Depression is an established risk factor for the development of coronary heart disease (CHD). Dietary factors resulting in lower levels of omega-3 fats not only increase CHD risk, but may also cause depression.
Investigators measured red blood cell levels of two omega-3 fats, docosahexaenoic acid (DHA) and eicosapentaenoic acid (EPA), and assessed depressive symptoms in a cross-sectional study of nearly 1,000 adults with CHD.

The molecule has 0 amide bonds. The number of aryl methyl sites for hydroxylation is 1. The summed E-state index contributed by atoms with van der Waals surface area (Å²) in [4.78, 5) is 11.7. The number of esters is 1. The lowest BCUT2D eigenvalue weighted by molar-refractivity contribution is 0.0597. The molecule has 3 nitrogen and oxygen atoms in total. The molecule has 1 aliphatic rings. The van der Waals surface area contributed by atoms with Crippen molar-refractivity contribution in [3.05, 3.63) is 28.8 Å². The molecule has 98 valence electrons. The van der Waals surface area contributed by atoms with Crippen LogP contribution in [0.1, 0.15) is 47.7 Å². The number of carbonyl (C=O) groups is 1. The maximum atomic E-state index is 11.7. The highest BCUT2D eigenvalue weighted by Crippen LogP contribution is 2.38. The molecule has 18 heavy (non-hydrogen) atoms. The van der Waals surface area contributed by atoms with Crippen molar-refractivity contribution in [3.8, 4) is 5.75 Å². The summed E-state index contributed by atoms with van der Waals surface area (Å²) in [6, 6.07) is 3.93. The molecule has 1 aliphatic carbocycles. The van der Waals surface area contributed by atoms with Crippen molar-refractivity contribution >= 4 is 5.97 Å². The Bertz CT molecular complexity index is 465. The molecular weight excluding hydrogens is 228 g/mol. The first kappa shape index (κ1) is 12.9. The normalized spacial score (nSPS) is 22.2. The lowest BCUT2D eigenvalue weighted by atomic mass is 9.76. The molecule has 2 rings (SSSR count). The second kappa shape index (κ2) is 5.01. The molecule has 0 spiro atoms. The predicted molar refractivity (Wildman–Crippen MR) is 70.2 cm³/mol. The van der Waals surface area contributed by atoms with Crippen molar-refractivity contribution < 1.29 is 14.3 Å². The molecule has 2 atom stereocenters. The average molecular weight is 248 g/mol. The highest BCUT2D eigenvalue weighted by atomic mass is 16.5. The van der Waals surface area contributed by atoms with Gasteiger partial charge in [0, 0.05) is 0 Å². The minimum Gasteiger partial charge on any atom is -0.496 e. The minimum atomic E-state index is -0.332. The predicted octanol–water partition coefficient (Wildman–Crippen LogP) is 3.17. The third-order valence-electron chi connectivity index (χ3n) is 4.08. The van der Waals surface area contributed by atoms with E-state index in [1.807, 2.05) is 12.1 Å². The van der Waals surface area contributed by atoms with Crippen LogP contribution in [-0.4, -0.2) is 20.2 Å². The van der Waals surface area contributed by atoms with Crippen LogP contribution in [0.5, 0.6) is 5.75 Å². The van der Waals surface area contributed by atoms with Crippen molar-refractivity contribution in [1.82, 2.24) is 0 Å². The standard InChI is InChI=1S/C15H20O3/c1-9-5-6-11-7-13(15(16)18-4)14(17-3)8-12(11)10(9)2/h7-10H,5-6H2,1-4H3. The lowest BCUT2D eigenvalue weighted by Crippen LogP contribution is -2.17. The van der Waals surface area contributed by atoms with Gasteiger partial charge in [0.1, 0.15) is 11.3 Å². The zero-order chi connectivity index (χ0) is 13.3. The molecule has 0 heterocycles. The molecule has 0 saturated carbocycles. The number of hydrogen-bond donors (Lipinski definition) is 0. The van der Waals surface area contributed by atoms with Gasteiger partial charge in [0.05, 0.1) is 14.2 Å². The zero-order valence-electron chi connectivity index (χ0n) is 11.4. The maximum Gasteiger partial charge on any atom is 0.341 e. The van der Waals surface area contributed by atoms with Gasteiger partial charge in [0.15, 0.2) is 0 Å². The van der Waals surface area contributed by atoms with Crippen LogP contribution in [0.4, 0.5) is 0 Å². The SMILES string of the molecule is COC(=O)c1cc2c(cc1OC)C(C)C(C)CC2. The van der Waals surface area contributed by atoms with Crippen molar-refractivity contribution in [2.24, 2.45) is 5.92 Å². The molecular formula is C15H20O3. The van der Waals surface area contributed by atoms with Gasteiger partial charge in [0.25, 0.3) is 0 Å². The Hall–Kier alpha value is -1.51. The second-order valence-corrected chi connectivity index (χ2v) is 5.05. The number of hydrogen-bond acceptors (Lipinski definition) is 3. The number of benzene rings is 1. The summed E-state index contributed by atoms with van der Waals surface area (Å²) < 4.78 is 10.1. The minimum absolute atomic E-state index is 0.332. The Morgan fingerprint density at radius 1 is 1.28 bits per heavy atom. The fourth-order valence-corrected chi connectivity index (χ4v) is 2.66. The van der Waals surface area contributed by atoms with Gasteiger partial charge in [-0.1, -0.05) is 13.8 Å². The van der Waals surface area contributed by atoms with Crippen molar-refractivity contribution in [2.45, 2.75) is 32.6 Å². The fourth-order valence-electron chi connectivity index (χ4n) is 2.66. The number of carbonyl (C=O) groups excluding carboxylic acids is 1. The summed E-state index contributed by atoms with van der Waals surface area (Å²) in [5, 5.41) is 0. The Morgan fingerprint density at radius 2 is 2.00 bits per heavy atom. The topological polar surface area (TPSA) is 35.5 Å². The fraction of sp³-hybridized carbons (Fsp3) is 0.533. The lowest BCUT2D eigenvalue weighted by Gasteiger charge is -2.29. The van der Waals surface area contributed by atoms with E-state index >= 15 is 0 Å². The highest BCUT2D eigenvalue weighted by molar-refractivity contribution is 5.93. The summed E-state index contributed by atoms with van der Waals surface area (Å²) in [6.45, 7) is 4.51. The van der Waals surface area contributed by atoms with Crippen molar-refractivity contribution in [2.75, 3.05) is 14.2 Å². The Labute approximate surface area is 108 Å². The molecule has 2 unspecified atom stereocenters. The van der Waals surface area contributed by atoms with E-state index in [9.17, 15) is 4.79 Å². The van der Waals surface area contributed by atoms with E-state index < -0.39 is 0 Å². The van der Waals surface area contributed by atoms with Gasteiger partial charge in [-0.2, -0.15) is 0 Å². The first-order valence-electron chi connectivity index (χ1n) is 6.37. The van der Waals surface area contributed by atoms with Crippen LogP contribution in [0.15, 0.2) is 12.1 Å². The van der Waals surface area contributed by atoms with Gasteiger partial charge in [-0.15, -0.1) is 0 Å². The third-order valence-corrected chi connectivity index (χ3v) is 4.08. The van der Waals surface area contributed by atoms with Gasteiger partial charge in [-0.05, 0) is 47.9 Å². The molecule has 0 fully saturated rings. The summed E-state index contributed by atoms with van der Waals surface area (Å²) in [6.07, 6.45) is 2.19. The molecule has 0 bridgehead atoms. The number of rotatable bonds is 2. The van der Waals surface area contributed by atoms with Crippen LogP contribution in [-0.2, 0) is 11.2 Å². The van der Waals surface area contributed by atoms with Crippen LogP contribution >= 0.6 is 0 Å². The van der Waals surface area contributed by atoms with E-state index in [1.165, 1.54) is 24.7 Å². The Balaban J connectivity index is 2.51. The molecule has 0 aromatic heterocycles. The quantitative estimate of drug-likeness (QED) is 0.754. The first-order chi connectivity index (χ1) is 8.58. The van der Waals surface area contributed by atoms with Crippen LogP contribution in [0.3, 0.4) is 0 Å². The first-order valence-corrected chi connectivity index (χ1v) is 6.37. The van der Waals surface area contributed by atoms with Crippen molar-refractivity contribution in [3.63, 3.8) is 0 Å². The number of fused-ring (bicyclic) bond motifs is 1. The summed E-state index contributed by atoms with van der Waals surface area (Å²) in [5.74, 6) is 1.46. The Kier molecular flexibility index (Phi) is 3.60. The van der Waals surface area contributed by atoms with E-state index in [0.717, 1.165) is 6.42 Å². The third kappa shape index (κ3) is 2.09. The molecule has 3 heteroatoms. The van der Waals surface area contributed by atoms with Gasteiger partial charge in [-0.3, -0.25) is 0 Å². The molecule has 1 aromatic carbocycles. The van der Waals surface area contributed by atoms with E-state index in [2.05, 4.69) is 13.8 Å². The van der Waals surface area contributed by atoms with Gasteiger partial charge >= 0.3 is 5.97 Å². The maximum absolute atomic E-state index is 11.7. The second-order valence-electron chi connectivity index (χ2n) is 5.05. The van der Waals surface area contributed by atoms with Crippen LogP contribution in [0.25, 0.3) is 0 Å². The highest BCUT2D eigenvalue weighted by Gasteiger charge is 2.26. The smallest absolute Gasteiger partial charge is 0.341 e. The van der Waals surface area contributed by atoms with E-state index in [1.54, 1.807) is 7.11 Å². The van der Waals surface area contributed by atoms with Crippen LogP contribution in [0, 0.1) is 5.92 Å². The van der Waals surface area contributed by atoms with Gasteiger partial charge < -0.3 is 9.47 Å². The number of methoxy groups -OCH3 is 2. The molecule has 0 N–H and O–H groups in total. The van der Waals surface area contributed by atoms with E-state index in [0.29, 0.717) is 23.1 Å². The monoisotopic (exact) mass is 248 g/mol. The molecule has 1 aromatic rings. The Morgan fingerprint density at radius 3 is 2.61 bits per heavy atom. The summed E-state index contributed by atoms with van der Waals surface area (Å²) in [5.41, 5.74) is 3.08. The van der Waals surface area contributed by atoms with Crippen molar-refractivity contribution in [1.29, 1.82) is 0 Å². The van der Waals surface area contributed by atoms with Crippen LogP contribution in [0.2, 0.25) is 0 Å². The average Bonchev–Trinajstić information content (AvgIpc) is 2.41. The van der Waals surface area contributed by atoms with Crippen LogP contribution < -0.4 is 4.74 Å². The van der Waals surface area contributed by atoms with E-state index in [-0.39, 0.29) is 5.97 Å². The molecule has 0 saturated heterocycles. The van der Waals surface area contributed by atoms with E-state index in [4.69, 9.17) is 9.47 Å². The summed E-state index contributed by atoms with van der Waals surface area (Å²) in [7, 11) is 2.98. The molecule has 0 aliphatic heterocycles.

As EPA and DHA levels rose, depressive symptoms dropped. The prevalence of depression ranged from 23 percent in participants with the lowest blood levels of omega-3 fats to 13 percent in participants with the highest omega-3 blood levels.